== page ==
We must provide this community with tangible destinations for people to reach, but the journey also needs to be supplemented with grace and opportunity.

Tuesday, July 10, 2012

Chow Time

Here is a small excerpt from our cook book. If you are interested in purchasing one ($20), please call our office at 257-5801

The Importance of food.

Close your eyes and think back to when you were a child. Seated in an oversized chair while your chin barely reached the surface of the table. You might be able to recall what the room looked like, or the sounds that lofted in and out of your periphery. But one there is one sense that leaves an indelible mark upon who we are and where we come from: the way something smells.

A scent can be powerful enough to stop us in our tracks. When a familiar smell crosses our path it transports us back to a specific time and place that transcends years and geography and circumstance. The sweetness of a home-baked pie or the richness of a pasta dish from our childhood. When we smell a dish that means something to us we have an instant connection with our past and our present situation can temporarily take a back seat. Scent is a wonderful precursor to taste, which is one of the purposes for this book. What tastes good and what do these foods mean to different people?

Food does more than nourish the body. It serves as a connection to our past. It can be a transformative force that helps us escape our current problems by whisking us away to faraway places and relocating us to some of the happiest memories from years gone by. In the midst of chaotic circumstances and uncertain prospects, a sense of comfort can be found in food.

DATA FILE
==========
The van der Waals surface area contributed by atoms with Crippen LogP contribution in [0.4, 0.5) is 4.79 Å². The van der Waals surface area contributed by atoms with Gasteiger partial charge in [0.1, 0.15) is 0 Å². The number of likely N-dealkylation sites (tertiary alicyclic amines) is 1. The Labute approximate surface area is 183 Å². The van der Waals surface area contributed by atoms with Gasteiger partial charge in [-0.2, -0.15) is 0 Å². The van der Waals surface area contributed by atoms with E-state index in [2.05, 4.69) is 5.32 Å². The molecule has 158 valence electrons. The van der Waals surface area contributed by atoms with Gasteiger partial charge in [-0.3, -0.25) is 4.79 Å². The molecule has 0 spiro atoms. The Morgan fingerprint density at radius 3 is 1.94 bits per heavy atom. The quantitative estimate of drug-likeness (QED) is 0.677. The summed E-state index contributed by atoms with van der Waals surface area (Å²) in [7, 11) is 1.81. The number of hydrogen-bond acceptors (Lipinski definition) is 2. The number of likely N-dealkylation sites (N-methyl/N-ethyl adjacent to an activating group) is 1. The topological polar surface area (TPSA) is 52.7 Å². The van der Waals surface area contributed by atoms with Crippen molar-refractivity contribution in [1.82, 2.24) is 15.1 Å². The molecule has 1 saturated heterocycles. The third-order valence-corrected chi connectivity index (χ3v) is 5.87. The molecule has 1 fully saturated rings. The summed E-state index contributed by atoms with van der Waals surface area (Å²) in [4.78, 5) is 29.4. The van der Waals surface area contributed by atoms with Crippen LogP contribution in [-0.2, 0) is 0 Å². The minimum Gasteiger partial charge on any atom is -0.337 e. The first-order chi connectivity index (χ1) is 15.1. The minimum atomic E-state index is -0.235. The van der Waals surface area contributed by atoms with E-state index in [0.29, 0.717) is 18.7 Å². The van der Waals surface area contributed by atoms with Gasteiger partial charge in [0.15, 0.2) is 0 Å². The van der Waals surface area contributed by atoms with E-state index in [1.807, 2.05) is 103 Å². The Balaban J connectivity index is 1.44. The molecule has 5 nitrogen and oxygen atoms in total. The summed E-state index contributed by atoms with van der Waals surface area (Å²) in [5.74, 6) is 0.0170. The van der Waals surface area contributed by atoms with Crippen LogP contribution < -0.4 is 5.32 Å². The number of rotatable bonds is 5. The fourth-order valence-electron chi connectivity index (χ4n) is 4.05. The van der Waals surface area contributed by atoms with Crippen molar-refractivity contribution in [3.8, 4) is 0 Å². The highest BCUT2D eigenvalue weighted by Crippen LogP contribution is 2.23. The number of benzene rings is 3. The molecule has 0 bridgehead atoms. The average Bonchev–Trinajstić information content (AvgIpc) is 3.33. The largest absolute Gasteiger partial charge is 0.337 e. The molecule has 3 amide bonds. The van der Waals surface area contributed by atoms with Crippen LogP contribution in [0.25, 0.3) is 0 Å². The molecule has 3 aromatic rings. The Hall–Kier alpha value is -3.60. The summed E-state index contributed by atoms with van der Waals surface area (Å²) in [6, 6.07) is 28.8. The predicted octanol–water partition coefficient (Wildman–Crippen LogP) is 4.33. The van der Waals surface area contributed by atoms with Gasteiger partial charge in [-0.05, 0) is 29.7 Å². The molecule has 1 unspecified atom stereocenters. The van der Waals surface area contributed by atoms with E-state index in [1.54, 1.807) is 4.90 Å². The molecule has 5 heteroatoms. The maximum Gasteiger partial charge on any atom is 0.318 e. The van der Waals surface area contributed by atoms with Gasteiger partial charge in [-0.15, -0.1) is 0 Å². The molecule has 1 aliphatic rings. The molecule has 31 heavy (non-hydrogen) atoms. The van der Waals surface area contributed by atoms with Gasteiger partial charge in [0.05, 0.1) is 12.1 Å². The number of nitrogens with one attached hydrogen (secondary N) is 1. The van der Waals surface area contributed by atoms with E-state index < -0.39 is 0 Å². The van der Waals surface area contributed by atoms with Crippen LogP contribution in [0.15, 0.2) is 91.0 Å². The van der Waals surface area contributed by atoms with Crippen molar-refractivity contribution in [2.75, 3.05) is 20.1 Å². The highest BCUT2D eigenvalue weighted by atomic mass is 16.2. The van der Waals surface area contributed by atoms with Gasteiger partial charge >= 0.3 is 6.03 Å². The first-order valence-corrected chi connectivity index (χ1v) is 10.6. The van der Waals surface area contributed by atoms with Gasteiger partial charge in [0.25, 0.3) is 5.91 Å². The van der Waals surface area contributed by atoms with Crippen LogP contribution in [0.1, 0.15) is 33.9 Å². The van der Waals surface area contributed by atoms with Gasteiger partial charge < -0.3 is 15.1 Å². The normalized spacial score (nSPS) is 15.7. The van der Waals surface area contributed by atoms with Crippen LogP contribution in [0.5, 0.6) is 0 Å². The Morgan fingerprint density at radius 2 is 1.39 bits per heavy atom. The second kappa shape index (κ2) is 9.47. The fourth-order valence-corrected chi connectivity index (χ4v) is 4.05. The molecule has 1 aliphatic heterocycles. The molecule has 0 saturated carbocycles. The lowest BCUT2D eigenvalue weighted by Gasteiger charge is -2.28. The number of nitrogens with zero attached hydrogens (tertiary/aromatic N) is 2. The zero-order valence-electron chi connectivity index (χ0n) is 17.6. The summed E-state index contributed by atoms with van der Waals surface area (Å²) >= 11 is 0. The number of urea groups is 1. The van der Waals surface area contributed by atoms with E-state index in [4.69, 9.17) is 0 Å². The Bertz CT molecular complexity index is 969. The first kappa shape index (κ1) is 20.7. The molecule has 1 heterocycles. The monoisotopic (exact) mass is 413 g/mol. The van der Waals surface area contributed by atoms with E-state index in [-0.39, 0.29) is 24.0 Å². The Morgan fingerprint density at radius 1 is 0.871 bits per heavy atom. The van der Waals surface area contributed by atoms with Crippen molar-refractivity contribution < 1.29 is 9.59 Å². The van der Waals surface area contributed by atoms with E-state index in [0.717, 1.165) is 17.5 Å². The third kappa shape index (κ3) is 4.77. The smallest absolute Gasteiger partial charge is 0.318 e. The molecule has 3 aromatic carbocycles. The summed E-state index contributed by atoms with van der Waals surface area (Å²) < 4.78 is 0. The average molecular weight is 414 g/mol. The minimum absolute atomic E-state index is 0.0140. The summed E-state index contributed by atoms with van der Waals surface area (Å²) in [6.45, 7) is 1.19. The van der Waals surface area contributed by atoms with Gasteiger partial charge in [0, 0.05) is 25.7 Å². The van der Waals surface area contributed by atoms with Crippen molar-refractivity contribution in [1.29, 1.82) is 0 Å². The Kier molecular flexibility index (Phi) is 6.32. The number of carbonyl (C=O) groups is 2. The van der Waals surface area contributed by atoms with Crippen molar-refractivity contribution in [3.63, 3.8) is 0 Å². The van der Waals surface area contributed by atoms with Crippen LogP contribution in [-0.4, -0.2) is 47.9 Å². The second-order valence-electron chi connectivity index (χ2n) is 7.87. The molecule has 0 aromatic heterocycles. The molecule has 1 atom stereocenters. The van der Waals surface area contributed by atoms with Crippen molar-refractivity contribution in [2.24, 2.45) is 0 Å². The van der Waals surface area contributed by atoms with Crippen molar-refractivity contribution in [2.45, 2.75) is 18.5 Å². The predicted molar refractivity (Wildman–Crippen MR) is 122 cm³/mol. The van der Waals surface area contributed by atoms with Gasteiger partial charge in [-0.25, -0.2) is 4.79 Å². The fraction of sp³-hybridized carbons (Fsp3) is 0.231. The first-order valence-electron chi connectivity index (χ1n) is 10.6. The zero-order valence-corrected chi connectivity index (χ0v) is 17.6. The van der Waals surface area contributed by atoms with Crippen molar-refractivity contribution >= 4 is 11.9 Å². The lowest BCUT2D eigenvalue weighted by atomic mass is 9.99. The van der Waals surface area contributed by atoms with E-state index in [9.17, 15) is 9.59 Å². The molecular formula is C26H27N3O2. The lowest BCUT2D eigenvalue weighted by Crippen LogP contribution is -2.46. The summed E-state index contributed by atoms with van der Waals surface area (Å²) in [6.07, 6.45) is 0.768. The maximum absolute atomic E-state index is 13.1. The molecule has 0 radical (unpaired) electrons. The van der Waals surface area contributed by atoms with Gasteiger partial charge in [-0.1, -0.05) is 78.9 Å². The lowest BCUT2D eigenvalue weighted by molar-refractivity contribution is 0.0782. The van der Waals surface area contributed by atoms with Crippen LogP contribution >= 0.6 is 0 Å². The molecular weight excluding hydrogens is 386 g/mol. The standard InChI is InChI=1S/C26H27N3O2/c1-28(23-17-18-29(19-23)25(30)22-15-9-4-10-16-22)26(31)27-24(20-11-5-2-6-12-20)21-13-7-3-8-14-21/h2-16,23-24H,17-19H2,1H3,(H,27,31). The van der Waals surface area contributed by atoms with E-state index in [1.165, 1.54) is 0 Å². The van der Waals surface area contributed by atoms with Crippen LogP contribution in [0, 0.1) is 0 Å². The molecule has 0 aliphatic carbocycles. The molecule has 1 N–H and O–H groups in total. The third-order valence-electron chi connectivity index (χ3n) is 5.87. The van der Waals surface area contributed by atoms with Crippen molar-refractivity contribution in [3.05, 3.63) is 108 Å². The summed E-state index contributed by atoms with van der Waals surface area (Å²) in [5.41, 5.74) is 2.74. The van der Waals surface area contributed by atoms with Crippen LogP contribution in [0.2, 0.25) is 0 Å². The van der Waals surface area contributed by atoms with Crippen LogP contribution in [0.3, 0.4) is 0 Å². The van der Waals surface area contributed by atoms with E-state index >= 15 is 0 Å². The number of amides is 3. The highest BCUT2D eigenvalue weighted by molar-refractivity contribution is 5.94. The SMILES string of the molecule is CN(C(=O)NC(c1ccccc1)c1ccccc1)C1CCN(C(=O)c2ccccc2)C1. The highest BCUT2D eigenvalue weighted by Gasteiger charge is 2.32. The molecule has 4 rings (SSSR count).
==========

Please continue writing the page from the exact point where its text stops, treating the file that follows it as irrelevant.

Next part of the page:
Thursday, July 5, 2012

A Constant Reminder

Silence is golden and I rarely appreciate it unless it is absent. For two straight days an alarm echoed through the halls of our administration center. A perpetual beeping for nearly 48 hours... Every nine seconds.

Initially, I was merely irritated by this interruption to the silence that typically permeates the building where my office resides. One of the things I enjoy most about the location of my office is the fact that I can depend on the crypt like silence to provide a wonderful atmosphere of quiet. So, when the electronic interloper decided to voice its presence every nine seconds, I was perturbed but unshaken.

Eventually, my mild displeasure evolved into annoyance followed by rage and then, finally... Sweet indifference. If I couldn't beat the electronic buzzing alarm, then I would join it. I began devising musical accompaniment and even tried my hand at constructing a few lyrics around it. I developed some games based on timing and nine second intervals of activity. I even stopped by our director's office to inform him that the beeps were coming every 9 seconds. I was proud of my astute observation. Our lives were being interrupted on a consistent basis but we had adapted and were functioning.